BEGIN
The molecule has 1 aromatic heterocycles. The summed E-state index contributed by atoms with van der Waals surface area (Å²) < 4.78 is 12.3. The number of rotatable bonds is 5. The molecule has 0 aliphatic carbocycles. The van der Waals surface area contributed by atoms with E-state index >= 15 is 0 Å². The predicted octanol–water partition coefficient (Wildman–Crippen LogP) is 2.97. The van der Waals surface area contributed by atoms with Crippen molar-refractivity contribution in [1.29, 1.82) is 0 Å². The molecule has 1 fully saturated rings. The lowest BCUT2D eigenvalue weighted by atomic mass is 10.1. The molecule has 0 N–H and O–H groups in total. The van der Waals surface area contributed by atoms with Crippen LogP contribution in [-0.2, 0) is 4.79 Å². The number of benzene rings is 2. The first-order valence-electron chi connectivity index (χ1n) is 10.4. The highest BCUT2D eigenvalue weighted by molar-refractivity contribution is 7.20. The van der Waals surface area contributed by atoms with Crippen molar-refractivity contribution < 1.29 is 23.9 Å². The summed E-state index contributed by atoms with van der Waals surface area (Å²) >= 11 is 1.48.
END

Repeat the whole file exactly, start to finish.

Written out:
The molecule has 1 aromatic heterocycles. The summed E-state index contributed by atoms with van der Waals surface area (Å²) < 4.78 is 12.3. The number of rotatable bonds is 5. The molecule has 0 aliphatic carbocycles. The van der Waals surface area contributed by atoms with E-state index >= 15 is 0 Å². The predicted octanol–water partition coefficient (Wildman–Crippen LogP) is 2.97. The van der Waals surface area contributed by atoms with Crippen molar-refractivity contribution in [1.29, 1.82) is 0 Å². The molecule has 1 fully saturated rings. The lowest BCUT2D eigenvalue weighted by atomic mass is 10.1. The molecule has 0 N–H and O–H groups in total. The van der Waals surface area contributed by atoms with Crippen LogP contribution in [-0.2, 0) is 4.79 Å². The number of benzene rings is 2. The first-order valence-electron chi connectivity index (χ1n) is 10.4. The highest BCUT2D eigenvalue weighted by molar-refractivity contribution is 7.20. The van der Waals surface area contributed by atoms with Crippen molar-refractivity contribution < 1.29 is 23.9 Å². The summed E-state index contributed by atoms with van der Waals surface area (Å²) >= 11 is 1.48.